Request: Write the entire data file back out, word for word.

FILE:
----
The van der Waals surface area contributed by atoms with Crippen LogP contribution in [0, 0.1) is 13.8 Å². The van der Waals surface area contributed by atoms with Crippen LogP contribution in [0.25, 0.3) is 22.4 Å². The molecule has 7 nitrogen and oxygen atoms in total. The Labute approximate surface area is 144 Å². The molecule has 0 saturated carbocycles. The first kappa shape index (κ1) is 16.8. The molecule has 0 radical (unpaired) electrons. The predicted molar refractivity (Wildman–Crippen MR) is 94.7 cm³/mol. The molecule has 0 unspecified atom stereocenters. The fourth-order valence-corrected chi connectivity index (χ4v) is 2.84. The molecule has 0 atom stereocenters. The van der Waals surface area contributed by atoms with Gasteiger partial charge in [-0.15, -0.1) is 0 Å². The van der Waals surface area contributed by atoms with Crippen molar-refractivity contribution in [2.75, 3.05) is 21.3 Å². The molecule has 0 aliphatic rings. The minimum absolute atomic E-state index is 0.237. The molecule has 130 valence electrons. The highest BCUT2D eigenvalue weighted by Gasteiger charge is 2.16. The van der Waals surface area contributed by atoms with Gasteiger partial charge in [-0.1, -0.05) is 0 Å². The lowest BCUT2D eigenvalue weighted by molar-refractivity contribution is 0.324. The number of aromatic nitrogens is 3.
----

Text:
The van der Waals surface area contributed by atoms with Crippen LogP contribution in [0, 0.1) is 13.8 Å². The van der Waals surface area contributed by atoms with Crippen LogP contribution in [0.25, 0.3) is 22.4 Å². The molecule has 7 nitrogen and oxygen atoms in total. The Labute approximate surface area is 144 Å². The molecule has 0 saturated carbocycles. The first kappa shape index (κ1) is 16.8. The molecule has 0 radical (unpaired) electrons. The predicted molar refractivity (Wildman–Crippen MR) is 94.7 cm³/mol. The molecule has 0 unspecified atom stereocenters. The fourth-order valence-corrected chi connectivity index (χ4v) is 2.84. The molecule has 0 atom stereocenters. The van der Waals surface area contributed by atoms with Gasteiger partial charge in [-0.15, -0.1) is 0 Å². The van der Waals surface area contributed by atoms with Crippen molar-refractivity contribution in [2.75, 3.05) is 21.3 Å². The molecule has 0 aliphatic rings. The minimum absolute atomic E-state index is 0.237. The molecule has 130 valence electrons. The highest BCUT2D eigenvalue weighted by Gasteiger charge is 2.16. The van der Waals surface area contributed by atoms with Gasteiger partial charge in [-0.1, -0.05) is 0 Å². The lowest BCUT2D eigenvalue weighted by molar-refractivity contribution is 0.324. The number of aromatic nitrogens is 3.